Find out the school’s safety protocol. Explain the rules clearly and carefully to your child. Let them know why these rules are in place. COVID is still a threat, so preparing your child for these changes in school will help them cope better with the stress of change.

4. Give your child space

Children of all ages rebel against their parents. It’s the normal way of life. A child wants to explore the world and test boundaries.

If your child is in middle or high school, they may naturally want to withdraw from you even more. As they get older, they won’t want to show fear or what they feel is a weakness. As a parent, backing off can be difficult.

Let them know you’re there for them. Keeping those doors of communication open is crucial. There will be days you feel like your child will never open up to you again. By gently letting them know you’re there when they need you, you may be surprised when they do come to you for comfort and support.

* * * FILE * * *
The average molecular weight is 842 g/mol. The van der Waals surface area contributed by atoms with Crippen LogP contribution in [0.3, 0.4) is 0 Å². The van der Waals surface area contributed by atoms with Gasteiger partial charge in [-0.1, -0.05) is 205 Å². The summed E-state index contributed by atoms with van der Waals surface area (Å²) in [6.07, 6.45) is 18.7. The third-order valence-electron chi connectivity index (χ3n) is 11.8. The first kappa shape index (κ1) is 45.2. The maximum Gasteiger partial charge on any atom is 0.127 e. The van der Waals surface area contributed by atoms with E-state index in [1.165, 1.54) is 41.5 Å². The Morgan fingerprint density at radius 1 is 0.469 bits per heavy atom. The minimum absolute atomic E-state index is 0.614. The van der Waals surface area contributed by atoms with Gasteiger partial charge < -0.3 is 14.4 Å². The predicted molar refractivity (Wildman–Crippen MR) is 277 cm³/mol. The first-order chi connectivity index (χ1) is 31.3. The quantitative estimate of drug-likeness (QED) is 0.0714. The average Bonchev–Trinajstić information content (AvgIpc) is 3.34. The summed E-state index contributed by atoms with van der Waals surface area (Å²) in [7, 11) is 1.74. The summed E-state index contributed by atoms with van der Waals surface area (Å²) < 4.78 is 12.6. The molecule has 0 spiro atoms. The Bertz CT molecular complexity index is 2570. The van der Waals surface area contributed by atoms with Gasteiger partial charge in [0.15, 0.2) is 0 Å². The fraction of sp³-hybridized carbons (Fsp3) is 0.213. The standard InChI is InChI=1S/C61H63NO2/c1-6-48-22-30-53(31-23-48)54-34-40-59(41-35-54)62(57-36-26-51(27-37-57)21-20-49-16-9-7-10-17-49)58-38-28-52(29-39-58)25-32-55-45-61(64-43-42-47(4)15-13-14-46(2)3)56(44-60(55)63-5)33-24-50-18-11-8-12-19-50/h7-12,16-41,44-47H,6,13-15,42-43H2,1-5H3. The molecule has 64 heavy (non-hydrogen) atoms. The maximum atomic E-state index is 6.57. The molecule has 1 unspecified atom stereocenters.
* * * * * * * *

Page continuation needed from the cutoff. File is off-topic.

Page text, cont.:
5. Talk to your child about empathy

We are all tired of COVID. I’m sure we all would like it to go away and never come back. This frustration bubbles up in children, too.

If your child begins to rebel against the continued need for caution and protection, try these simple steps:

  1. Sit down with your child

  2. Ask them to explain empathy to you using their own words

  3. Ask them to tell you why it’s important

  4. Ask them to give you examples of what they can do to show empathy

6. Reach out to a trained professional

Even the best of us encounter situations that we don’t know how to handle. If you are at a loss of what to do, there are child psychologists and counselors you can turn to.

Some children have an easier time opening up to a professional. Since there is no emotional connection to a counselor or psychologist, many people of all ages enjoy speaking to someone they don’t have an intimate relationship with.

Take a deep breath

Moving forward during this unique time will have its challenges. There are many helpful resources to turn to. Your school is also dedicated to helping your child prepare for their future. Becoming active in your child’s education will allow you to connect with other kind, concerned parents.

Remember, you are not alone. Contact us for answers to your questions and for help adjusting to in-person school.